Equity markets were mixed during January with the Australian ASX 200 down 0.5% but International markets were up 5.2% (MSCI world $US). This continues last year’s trend in favour of International investment.

Global growth forecasts still being revised up. In its latest global economic review, the IMF revised up its growth forecasts yet again, with broad-based increases. The pattern of IMF revisions is basically the same as for private sector forecasters and as the next chart highlights years of growth downgrades have given way to upgrades as the post-GFC hangover has finally given way to more self-sustaining growth. Just as the growth downgrades were associated with falling inflation, ongoing monetary easing and falling bond yields the upgrades are likely to eventually give way to rising inflation, gradual monetary tightening and further increases in bond yields.

US economic data remains mostly solid. Home sales fell, but readings for January business conditions PMIs, durable goods orders, leading indicators and home prices were all solid. December quarter GDP growth was lower than expected at 2.6%, but this was due to detractions from trade and inventories with strong gains in consumption and investment. The December quarter US earnings reporting season is off to a strong start. Of the 133 S&P 500 companies to have reported so far, 81% have beaten earnings expectations and 82% have beaten on sales.
Meanwhile, Eurozone business conditions PMIs, the German IFO business climate survey and consumer confidence rose even further in January to very strong levels, which is consistent with a further rise in economic growth. The ECB’s December bank lending survey also showed stable or easing lending standards and rising credit demand.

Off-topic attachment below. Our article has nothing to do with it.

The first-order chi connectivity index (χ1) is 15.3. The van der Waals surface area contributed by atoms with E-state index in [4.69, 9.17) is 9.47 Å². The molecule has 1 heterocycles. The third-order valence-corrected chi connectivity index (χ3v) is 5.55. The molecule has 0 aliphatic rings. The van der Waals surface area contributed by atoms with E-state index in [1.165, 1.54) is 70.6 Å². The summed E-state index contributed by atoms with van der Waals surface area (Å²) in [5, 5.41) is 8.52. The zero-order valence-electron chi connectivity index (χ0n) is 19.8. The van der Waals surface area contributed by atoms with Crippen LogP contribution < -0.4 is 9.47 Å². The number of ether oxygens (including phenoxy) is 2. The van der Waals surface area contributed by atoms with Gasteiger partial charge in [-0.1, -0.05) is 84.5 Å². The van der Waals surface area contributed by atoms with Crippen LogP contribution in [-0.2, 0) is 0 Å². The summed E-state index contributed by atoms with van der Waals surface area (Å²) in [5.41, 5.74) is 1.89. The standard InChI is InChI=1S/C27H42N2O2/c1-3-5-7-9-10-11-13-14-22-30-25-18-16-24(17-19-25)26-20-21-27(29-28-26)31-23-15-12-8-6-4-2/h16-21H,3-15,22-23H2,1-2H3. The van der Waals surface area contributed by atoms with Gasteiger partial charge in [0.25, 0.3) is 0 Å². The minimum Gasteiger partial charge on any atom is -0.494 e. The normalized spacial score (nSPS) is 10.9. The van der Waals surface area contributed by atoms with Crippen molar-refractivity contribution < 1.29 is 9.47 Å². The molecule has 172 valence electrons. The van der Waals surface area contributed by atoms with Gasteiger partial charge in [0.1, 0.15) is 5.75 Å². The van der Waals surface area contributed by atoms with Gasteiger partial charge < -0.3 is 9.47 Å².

The Bank of Japan made no changes to its monetary policy or its growth and inflation forecasts. While it noted that inflation expectations are no longer falling, it continues to see downside risks to inflation, and the one dissent was dovish. With core inflation stuck at 0.3% in December and way below target, no early exit from monetary stimulus is likely.
The Australian December half 2017 earnings reporting season will start to get underway but with only a trickle of companies including Navitas, GUD and James Hardie. Expect to see a fall back to single digit earnings growth (after the resource-driven surge seen in 2016-17) with overall earnings growth around 5%, with resources slowing to around 1%, banks around 3% and industrials up 8% with strong results for healthcare, gaming, building materials and consumer staples.
For 2018, ongoing strong economic and profit growth and still easy monetary policy should keep investment returns favourable but stirring US inflation, the drip feed of Fed hikes and a possible increase in political risk are likely to constrain returns and boost volatility after the relative calm of 2017.  Apart from the likelihood of a correction early in 2018 and more volatility through the year, global shares are likely to trend higher through 2018.
Australian shares are likely to do okay but with returns constrained to around 8% with moderate earnings growth. 
Commodity prices are likely to push higher in response to strong global growth. 
Low yields and capital losses from a gradual rise in bond yields are likely to see low returns from bonds.
National capital city residential property price gains are expected to slow to around zero, as the air comes out of the Sydney and Melbourne property boom and prices fall by around 5%, but Perth and Darwin bottom out, Adelaide and Brisbane see moderate gains and Hobart booms. 
Cash and bank deposits are likely to continue to provide poor returns, with term deposit rates running around 2.2%.
After reaching as high as US$0.8134 which is near the top of the technical channel it’s been in since 2015, the next big move for the A$ against the US$ is more likely to be down than up, as the gap between the Fed Funds rate and the RBA’s cash rate goes negative. Trump’s comment that he wants to see a strong US dollar should help. Solid commodity prices will provide a floor for the A$ though.
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